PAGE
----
Earlier this year, Wal-Mart had some “plumbing” problems.
As regular readers might recall, the retailer shuttered five geographically distinct locations across the country citing intractable and persistent “clogs and leaks.”
The story gave birth to a variety of conspiracy theories including the contention that the closures were part and parcel of a plan to use the locations as internment camps in connection with the US SpecOps command’s Jade Helm 15 drills.
Another plausible explanation was that the closures were connected to the company’s desperate attempt to preserve margins in the wake of what now looks like an ill-advised decision to implement an across-the-board wage hike. Raising wages for the retailer’s lowest-paid associates led directly to a mad scramble aimed at extracting more savings from suppliers and ultimately resulted in a stunning guidance cut in October that sent the company’s shares plunging. Predictably, the pay raises also led to layoffs in Bentonville and fewer hours for employees. The store closures, we suggested back in April, could simply be another attempt to offset the cost of the wage hikes.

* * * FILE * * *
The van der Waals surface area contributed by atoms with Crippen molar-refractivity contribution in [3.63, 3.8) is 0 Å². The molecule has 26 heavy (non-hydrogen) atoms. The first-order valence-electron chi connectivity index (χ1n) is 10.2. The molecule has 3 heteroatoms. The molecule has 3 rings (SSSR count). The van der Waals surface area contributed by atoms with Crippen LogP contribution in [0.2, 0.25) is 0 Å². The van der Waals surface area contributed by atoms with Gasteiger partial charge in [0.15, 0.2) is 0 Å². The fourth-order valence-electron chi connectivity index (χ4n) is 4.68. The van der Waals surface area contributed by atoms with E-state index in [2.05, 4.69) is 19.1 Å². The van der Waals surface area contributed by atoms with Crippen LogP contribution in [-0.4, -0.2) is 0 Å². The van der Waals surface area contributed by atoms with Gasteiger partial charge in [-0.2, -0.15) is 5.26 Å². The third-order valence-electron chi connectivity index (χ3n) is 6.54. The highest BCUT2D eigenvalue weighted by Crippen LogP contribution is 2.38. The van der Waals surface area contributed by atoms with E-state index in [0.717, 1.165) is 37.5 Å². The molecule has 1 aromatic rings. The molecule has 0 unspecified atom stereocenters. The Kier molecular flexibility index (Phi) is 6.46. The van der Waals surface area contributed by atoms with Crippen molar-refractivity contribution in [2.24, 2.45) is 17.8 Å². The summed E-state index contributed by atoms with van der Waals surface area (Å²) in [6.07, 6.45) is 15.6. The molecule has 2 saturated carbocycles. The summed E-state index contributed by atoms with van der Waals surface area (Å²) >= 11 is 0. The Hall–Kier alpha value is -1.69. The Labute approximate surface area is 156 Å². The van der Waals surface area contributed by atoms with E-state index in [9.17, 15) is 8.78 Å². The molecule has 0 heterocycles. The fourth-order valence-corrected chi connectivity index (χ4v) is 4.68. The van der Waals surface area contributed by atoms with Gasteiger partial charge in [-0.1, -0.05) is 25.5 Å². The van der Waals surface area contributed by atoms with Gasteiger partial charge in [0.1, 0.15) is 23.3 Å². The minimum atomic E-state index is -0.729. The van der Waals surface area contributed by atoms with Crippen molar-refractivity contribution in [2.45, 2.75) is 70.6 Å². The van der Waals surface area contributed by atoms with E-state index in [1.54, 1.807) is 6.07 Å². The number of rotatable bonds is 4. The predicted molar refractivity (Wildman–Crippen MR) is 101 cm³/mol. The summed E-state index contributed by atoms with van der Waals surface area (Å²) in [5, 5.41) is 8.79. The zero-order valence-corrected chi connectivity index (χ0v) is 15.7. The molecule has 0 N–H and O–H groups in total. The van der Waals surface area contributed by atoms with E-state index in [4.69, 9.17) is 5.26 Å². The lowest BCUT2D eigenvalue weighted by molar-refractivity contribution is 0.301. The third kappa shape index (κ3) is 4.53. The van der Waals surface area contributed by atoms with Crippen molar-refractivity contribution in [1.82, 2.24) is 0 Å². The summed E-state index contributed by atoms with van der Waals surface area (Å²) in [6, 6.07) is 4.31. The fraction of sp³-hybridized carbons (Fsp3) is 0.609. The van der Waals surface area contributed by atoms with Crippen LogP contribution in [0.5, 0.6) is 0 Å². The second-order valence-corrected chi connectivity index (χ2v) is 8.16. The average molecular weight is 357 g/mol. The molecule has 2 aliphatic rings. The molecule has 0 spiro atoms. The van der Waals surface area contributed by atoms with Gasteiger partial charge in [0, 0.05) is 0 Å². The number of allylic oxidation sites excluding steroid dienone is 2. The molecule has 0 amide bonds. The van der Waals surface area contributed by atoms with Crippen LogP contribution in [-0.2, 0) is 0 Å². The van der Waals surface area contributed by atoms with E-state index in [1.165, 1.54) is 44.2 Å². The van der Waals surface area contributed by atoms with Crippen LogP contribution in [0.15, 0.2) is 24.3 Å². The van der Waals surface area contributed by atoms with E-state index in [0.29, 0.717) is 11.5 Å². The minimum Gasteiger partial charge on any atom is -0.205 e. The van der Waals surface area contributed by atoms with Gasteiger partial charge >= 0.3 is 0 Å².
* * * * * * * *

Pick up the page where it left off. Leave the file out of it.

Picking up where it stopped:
Finally, some contended that at least one location may have been closed for its connection to organized labor. As we documented extensively in “Did WalMart Close A California Store To Punish Employees Who Protested Wages And Working Conditions?,” the Pico Rivera, California store had been a hotbed for wage and labor protests over the years. It was among the locations that were closed on short notice.
First, a little background.
When we began to look into each of the locations marked on the map shown above, we came across something rather interesting involving the Pico Rivera, CA store. As it turns out, it’s been the site of wage and working condition protests on a number of occasions, the most recent of which was late last year.
Almost exactly one year prior to the latest picket, the Pico Rivera store was (along with multiple other locations across the US) the site of protests alleging that the company did not pay enough to keep many of its workers from seeking government assistance to supplement their meager wages (recall that 73% of those receiving public assistance in the US come from working families).
And just a little over a year before the 2013 Black Friday protests, more than 200 workers at Pico Rivera went on strike and protested in front of the store waving signs that read “On Strike for the Freedom to Speak Out,” suggesting the company was retaliating against those who fought for better wages and working conditions.
What’s especially interesting here is that one of the groups which has consistently backed protests at the Pico Rivera store is the The United Food and Commercial Workers International Union or, UFCW.